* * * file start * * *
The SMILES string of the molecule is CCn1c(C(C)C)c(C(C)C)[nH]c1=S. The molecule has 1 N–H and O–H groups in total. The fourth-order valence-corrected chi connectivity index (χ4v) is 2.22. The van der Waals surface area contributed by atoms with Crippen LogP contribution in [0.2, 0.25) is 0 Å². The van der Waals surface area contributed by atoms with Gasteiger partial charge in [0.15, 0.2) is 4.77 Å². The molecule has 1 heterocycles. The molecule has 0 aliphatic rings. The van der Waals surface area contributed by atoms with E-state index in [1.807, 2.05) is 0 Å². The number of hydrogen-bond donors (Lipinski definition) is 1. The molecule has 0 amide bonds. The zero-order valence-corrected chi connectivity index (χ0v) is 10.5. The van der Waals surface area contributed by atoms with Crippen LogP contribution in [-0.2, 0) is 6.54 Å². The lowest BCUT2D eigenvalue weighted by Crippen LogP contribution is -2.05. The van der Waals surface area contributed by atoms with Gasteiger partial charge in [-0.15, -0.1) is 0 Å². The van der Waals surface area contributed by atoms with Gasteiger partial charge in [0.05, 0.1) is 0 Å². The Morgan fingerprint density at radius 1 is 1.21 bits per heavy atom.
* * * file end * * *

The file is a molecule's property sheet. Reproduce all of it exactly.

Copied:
The SMILES string of the molecule is CCn1c(C(C)C)c(C(C)C)[nH]c1=S. The molecule has 1 N–H and O–H groups in total. The fourth-order valence-corrected chi connectivity index (χ4v) is 2.22. The van der Waals surface area contributed by atoms with Crippen LogP contribution in [0.2, 0.25) is 0 Å². The van der Waals surface area contributed by atoms with Gasteiger partial charge in [0.15, 0.2) is 4.77 Å². The molecule has 1 heterocycles. The molecule has 0 aliphatic rings. The van der Waals surface area contributed by atoms with E-state index in [1.807, 2.05) is 0 Å². The number of hydrogen-bond donors (Lipinski definition) is 1. The molecule has 0 amide bonds. The zero-order valence-corrected chi connectivity index (χ0v) is 10.5. The van der Waals surface area contributed by atoms with Crippen LogP contribution in [-0.2, 0) is 6.54 Å². The lowest BCUT2D eigenvalue weighted by Crippen LogP contribution is -2.05. The van der Waals surface area contributed by atoms with Gasteiger partial charge in [-0.15, -0.1) is 0 Å². The van der Waals surface area contributed by atoms with Gasteiger partial charge in [0.05, 0.1) is 0 Å². The Morgan fingerprint density at radius 1 is 1.21 bits per heavy atom.